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Cook v. State

Court of Criminal Appeals of Tennessee, Nashville

May 21, 2019

ASHLEY M. COOK
v.
STATE OF TENNESSEE

          Assigned on Briefs April 16, 2019

          Appeal from the Circuit Court for Bedford County No. 16258 Forest Durard, Jr., Judge

         The petitioner, Ashley M. Cook, appeals the summary dismissal of her petition for writ of error coram nobis, which petition challenged her 2008 convictions of first degree murder and conspiracy to commit first degree murder. Discerning no error, we affirm.

         Tenn. R. App. P. 3; Judgment of the Circuit Court Affirmed

          Ashley M. Cook, Nashville, Tennessee, pro se.

          Herbert H. Slatery III, Attorney General and Reporter; Sophia S. Lee, Assistant Attorney General; Robert J. Carter, District Attorney General; and Mike Randles, Assistant District Attorney General, for the appellee, State of Tennessee.

          James Curwood Witt, Jr., J., delivered the opinion of the court, in which D. Kelly Thomas, Jr., and Camille R. McMullen, JJ., joined.

          OPINION

          JAMES CURWOOD WITT, JR., JUDGE

         A Bedford County Circuit Court jury convicted the petitioner of first degree premeditated murder and conspiracy to commit first degree murder for her role in the death of the victim, William Ross. This court summarized the evidence supporting the petitioner's convictions in our consideration of the sufficiency of the evidence on direct appeal:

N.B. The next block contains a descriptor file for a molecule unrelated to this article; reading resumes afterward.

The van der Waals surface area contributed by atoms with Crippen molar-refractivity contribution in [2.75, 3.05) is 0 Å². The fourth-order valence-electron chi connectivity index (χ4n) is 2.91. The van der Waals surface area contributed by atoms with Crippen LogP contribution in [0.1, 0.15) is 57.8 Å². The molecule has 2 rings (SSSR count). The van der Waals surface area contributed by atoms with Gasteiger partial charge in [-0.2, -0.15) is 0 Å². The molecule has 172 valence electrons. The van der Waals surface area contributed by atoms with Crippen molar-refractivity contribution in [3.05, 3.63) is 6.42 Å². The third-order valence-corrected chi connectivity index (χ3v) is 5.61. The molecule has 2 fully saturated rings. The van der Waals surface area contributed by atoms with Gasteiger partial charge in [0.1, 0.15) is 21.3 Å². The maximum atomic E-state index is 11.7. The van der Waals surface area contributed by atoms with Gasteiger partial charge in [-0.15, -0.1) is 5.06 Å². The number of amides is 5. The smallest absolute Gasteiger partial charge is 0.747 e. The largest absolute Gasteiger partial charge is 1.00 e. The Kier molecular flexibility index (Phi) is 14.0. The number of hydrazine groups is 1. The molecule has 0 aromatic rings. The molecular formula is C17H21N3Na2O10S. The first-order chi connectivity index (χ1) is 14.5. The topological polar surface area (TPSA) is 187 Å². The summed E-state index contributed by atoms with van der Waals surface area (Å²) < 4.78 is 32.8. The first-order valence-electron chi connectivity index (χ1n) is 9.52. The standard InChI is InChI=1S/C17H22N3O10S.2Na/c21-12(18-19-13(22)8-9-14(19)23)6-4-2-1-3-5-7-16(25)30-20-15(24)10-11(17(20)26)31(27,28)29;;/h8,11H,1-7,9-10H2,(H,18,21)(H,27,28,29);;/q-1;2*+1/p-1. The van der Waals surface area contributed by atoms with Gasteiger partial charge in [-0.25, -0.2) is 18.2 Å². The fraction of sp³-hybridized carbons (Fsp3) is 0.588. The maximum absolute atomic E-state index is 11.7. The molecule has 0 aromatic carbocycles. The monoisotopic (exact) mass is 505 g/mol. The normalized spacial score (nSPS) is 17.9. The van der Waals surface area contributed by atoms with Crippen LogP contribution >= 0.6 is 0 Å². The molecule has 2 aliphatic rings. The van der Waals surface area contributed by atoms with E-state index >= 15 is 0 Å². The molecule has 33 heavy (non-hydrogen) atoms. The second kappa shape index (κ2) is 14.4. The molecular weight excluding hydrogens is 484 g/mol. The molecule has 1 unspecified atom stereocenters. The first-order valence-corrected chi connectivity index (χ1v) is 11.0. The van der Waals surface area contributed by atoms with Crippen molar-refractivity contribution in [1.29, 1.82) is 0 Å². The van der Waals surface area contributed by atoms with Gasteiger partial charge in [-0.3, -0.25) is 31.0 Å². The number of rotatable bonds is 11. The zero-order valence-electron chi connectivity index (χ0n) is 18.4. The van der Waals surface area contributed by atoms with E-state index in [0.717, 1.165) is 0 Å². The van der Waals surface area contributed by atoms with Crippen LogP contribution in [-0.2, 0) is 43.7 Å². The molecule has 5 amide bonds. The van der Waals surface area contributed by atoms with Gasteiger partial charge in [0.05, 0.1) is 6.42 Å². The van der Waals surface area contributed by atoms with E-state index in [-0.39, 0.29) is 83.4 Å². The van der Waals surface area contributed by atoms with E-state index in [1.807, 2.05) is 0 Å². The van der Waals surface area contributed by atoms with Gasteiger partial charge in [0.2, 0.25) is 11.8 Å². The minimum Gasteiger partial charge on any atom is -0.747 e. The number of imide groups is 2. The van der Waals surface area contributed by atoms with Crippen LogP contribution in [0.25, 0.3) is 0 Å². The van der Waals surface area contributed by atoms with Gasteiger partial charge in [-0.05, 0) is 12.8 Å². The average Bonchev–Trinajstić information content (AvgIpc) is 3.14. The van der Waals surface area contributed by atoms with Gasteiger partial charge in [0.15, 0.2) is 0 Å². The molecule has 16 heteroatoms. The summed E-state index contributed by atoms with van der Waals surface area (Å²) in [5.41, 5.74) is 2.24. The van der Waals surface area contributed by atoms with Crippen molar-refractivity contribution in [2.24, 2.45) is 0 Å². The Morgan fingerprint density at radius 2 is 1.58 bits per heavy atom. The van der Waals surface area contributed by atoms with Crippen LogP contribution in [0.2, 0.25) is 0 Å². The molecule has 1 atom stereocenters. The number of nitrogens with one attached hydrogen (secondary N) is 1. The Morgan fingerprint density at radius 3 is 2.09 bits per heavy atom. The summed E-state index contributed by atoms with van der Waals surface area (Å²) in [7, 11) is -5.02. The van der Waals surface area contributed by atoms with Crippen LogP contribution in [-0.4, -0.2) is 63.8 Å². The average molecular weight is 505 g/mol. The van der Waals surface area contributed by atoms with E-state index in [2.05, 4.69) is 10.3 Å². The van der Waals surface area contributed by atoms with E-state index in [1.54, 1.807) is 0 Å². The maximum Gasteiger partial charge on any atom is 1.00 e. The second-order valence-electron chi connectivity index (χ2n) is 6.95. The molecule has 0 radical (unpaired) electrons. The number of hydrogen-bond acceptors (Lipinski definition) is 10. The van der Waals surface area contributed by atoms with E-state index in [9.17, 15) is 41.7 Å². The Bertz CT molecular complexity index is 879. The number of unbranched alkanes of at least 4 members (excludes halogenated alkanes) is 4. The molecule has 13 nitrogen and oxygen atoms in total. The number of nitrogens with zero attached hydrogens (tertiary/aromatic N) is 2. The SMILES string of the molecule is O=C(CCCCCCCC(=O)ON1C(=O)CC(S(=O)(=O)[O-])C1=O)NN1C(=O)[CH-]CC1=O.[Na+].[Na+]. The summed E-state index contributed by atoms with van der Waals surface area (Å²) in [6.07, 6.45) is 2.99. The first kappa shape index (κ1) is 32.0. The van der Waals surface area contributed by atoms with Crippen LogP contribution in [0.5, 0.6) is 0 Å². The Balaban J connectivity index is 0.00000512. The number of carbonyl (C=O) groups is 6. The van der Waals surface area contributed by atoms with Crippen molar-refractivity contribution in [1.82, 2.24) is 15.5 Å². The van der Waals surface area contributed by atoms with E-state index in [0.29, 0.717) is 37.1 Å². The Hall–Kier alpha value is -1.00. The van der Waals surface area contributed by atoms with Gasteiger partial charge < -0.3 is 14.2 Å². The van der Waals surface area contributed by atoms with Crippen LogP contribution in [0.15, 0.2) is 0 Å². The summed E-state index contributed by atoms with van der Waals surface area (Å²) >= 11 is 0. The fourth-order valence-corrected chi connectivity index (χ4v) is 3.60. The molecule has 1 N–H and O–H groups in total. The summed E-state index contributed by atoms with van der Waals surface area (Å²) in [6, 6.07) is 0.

[T]he record shows that during the weeks leading up to the murder on February 14, 2007, [the petitioner] participated in several conversations with Justin Young and Kimberly Ross about killing the victim. A plan was then developed during which [the petitioner] would take a cab to the Golden Gallon, walk from the store to the victim's residence, and use a ladder to climb in Mr. Young's bedroom window. [The petitioner] would then be given a gun to shoot the victim while he was in bed asleep. Mr. Young testified that he was supposed to wipe down the gun and place it in the gun cabinet with a clip in it waiting for [the petitioner]. Mr. Young and Mrs. Ross were then to be tied up, and they would tell police that two black men broke into the residence looking for Jimmy Whitmire, a former resident. After the shooting, [the petitioner] was supposed to leave town in Mrs. Ross' Nissan Versa.
The plan went into action on the evening of February 13, 2007, and continued into the early morning hours of February 14, 2007. The plan was originally supposed to have occurred the previous night, but [the defendant] could not be there. After the victim left for work on the morning of February 13, Mr. Young loaded a .380 pistol with five rounds, wiped it down, and placed it back inside the gun cabinet with one door left slightly ajar. He and Mrs. Ross had several phone conversations with [the petitioner] throughout the day to make sure that she was still coming over and to let her know that everything was "ready to go" when she arrived. [The petitioner] indicated that she would be there around 12:00 to 12:30 a.m. Although not part of the plan, [the petitioner] called two black men, Rodney Tinnel and Floyd Vinson, and arranged for them to be at her residence at the time of the murder.